The Great Recycling and Northern Development (GRAND) Canal of North America (GCNA) wasdesigned by Newfoundland engineer Thomas Kierans to alleviate North America’s freshwater shortage problems. As Kierans originally conceived it, the GRAND Canal plans called for the damming and rerouting of northern river systems in Quebec in order to bring freshwater down into the Great Lakes where the water could then be pumped into the American Midwest and the U.S. Sun Belt.
Fresh water run-off from natural precipitation would be collected in James Bay by means of a series of outflow-only, sea level dikes-constructed across the northern end of James Bay. These dikes would capture the fresh water before it mixes with the salty water of Hudson Bay and create a new source of fresh water equivalent to 2.5 times the flow over Niagara Falls.
The North American Water and Power Alliance (NAWPA) was designed to bring water from Alaska and northern British Columbia to the U.S. By building a series of large dams, the northward flow of the Yukon, Peace, Liard, Tanana, Copper, Skeena, Bella Coola, Dean, Chilcotin, and Fraser rivers would be reversed to move southward into the Rocky Mountain Trench where the water would be trapped in a giant reservoir approximately 800 kilometers long.
A canal would then be built to take the water southward into Washington state where it would be channeled through existing canals and pipelines. The annual volume of water to be diverted through the NAWAPA project is estimated to be roughly equivalent to the average total yearly discharge of the entire St. Lawrence River system in Canada. The amount of water available is estimated to be enough that some would be available for use by Mexico via the Colorado River.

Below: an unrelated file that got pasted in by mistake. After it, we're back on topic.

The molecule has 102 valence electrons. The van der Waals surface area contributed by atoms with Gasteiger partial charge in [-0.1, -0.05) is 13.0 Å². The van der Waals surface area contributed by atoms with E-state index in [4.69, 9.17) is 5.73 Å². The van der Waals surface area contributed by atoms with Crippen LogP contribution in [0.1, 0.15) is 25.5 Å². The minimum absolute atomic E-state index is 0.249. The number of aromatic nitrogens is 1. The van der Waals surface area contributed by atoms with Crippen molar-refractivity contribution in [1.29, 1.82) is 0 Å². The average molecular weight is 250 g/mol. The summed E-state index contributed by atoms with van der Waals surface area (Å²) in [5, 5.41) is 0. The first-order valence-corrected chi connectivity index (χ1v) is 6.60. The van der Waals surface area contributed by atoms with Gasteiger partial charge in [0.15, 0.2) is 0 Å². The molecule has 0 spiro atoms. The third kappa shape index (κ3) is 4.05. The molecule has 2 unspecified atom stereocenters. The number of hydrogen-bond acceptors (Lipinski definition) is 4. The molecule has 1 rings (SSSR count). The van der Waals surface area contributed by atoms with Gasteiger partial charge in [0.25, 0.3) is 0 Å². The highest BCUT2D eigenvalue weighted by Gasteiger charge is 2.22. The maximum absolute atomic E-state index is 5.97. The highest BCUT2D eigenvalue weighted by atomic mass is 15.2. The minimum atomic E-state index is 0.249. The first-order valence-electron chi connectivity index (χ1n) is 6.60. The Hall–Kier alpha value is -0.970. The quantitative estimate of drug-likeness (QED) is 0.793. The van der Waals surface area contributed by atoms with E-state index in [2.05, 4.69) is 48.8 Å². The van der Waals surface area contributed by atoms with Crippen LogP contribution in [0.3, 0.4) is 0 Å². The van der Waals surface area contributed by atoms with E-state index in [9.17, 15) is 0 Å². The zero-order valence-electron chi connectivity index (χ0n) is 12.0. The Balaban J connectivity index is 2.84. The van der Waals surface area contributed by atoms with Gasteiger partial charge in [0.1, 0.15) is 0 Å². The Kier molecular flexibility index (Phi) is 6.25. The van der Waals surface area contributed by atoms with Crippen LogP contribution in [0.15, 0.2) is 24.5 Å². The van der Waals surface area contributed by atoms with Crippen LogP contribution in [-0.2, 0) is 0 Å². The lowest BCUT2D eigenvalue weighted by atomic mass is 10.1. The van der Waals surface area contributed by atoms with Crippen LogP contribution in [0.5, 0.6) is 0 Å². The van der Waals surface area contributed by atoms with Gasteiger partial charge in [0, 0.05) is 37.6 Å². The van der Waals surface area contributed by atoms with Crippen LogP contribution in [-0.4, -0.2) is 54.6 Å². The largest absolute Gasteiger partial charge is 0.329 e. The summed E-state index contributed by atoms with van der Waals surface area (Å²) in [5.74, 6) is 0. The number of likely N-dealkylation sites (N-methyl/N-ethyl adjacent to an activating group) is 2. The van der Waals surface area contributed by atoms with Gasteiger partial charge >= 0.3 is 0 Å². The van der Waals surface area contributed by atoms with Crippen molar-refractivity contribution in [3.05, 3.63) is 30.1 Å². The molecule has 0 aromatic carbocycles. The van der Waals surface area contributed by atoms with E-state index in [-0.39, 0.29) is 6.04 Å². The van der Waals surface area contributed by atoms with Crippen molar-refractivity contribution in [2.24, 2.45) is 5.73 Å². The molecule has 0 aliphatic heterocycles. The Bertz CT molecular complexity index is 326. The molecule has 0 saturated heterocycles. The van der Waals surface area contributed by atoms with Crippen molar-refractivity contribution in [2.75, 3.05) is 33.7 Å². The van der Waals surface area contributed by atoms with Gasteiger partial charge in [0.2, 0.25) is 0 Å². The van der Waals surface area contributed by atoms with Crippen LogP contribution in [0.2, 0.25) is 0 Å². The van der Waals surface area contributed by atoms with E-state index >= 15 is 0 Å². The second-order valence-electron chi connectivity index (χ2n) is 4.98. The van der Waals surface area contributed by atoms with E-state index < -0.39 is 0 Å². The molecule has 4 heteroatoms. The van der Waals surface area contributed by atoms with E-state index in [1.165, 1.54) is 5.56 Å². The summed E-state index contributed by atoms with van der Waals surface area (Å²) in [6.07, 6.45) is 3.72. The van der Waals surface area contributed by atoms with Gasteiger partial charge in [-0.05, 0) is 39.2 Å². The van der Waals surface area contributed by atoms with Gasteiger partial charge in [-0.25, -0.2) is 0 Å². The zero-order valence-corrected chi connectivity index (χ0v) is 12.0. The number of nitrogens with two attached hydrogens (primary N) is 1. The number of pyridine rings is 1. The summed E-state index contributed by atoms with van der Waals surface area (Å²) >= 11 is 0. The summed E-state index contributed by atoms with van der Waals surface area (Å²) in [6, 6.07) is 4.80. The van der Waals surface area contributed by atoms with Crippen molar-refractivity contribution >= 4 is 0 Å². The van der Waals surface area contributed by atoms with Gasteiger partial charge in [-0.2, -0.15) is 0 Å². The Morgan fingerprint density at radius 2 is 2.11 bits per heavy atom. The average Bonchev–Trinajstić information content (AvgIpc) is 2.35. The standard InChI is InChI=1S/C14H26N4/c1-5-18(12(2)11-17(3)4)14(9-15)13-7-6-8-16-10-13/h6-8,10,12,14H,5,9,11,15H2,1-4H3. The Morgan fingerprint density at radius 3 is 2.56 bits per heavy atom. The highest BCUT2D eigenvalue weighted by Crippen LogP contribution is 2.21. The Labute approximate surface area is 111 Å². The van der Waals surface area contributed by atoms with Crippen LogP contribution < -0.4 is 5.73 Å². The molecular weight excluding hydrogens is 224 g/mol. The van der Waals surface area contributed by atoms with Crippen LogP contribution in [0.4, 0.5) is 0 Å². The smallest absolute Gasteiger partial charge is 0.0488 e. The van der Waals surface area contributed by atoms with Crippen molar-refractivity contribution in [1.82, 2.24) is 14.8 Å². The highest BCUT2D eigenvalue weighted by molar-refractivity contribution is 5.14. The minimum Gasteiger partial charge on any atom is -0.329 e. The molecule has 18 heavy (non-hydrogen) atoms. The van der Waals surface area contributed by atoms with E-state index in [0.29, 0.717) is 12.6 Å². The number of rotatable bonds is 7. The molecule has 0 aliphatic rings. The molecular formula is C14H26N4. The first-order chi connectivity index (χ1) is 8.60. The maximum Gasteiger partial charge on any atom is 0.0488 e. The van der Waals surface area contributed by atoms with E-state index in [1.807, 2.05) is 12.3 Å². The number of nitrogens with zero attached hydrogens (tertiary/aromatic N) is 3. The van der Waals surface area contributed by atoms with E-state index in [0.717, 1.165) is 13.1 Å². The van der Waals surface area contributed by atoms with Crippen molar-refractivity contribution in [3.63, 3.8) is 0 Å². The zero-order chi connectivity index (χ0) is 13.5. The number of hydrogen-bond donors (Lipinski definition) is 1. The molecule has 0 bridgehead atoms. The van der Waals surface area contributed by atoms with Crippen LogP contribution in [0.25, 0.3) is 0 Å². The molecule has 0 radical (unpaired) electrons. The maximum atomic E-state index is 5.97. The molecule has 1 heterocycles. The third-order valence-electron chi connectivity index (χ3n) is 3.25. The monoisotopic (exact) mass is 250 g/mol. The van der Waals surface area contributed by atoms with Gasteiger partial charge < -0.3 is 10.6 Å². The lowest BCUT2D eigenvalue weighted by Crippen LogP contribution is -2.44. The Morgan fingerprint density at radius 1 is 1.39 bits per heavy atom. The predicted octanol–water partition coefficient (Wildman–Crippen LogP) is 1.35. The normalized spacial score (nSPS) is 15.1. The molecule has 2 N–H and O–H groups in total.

The Central North American Water Project (CeNAWAP) consists of a series of canals and pumping stations linking Great Bear Lake and Great Slave Lake in the NWT to Lake Athabaska and lake Winnipeg and then the Great Lakes.
A variation on the CeNAWAP is the Kuiper Diversion Scheme which links the major western rivers, the Mackenzie, the Peace, the Athabasca, North Saskatchewan, Nelson and Churchill rivers, into a mega water diversion scheme.
The principal’s of these three water diversion projects are the same, except on a much grander scale, as that of the 1930s Tennessee Valley Authority or the 1950s St. Lawrence Seaway. Between them, they could supply hundreds of billions of gallons of fresh water to the parched areas of the United States, Canada, and Mexico. New areas of cultivation would be opened up, thousands of jobs would be created and new dams would supply unimaginable amounts of electricity.
Mark Twain said "Whisky is for drinking; water is for fighting over."
Of course he also said, "I've seen a heap of trouble in my life and most of it never came to pass."
Fortunately water seems to stimulate cooperation rather than promote conflict between nations.
The issue of Canada diverting part of its fresh water resources to the US has never been on, or has long since faded off most Canadians radar screens, but the country with the world’s largest economy is also the world’s largest producer of corn, soybeans, and wheat. The US accounts for one in every three tons of the grains traded globally - the United States is literally the world’s bread basket.
Climate change (science says the Earth is going to continue to warm and that the warming is not manmade) is going to put Canadian water back on every North American’s radar screen. Is water on your radar screen?